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post #6 of 15

I make a crab and chili/lemon sauce for linguine or tagliatelle, using fresh chopped chilis, zest and juice of a small lemon warmed in olive oil and then the crab (we like the dark and the light meat) - cook pasta until al dente, drain, add to the pan with the other ingredients and toss quickly.  If too dry, add a little extra EVOO. 

post #7 of 15
Quote:
Originally Posted by Koukouvagia View Post

You're right about the caponata.  Should I add some broth to make it more saucy?

Why not? You know best what consistency is right for you. But whatever veggies you combine, I strongly suggest to finish your pasta and sauce with abundant grated or shaved parmezan. Always makes that incredible difference imo.

 

I don't know what a cozze is.

It's Italian for mussels.

 

Wow, haven't had pesto in a long long while.  That needs to go on this week's menu pronto!

Here's one with pappardelle I already posted earlier in the recipe section. Homemade pesto with fresh basil, dried walnuts, garlic, olive oil, parmezan.

I also have a sauce recipe for just walnuts and cream, but I guess that's more a recipe for late fall.

 

pastaPesto2.jpg

 

 

 

 



 

post #8 of 15

Pesto Sauce, White clam sauce, crab and mushroom sauce, lobster sauce, florentine sauce,sauce smitane, mushroom anchoise, there are many without tomatoes.

Chef EdB
Over 50 years in food service business 35 as Ex Chef. Specializing in Volume upscale Catering both on and off premise .(former Exec. Chef in the largest on premise caterer in US  with 17 Million Dollars per year annual volume). 
      Well versed in all facets of Continental Cuisine...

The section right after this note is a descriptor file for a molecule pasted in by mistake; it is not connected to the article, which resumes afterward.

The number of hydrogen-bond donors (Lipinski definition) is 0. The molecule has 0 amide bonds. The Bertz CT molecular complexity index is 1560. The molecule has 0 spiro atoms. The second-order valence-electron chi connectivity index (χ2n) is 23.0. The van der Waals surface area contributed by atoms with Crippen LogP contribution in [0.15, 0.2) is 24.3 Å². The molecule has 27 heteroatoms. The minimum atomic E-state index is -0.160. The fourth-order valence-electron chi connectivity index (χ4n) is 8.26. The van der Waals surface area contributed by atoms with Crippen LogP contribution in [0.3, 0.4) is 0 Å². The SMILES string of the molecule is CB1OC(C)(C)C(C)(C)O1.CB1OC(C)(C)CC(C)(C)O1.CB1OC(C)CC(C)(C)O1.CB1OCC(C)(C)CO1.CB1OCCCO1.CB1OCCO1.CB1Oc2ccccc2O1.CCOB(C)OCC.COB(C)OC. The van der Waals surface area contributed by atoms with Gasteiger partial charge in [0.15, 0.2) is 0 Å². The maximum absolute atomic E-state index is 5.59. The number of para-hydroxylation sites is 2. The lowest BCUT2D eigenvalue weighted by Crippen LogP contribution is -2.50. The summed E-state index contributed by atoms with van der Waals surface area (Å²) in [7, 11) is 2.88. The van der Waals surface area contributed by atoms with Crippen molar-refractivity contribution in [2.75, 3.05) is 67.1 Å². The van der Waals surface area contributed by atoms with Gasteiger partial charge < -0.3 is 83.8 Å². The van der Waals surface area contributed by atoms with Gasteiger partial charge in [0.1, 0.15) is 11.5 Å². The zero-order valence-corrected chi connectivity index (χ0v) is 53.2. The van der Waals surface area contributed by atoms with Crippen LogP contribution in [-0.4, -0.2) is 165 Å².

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Chef EdB
Over 50 years in food service business 35 as Ex Chef. Specializing in Volume upscale Catering both on and off premise .(former Exec. Chef in the largest on premise caterer in US  with 17 Million Dollars per year annual volume). 
      Well versed in all facets of Continental Cuisine...

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post #9 of 15

My family likes when I melt a stick of butter, saute some minced garlic and add fresh lemon juice.   Toss the pasta to coat and top with fresh basil.  licklips.gif

post #10 of 15

I have always liked fresh pastas and egg noodles tossed in either butter or olive oil, with garlic, salt, and pepper. This'll give you a chance to taste the noodles more than the sauce, assuming you have any interest in making your own noodles. I'm also a big fan of primaveras. It's a great fridge magnet for all those veggies you don't know what to do with, and it's pretty tolerant to variations in seasoning as long as you don't put in anything too heavy. No zucchini and rosemary primavera.

post #11 of 15

My husband, though Italian, never wants tomato sauce on his pasta.  How frustrating!  I got the only italian who doesn't like it!  So i have many other ways to cook it.  examples"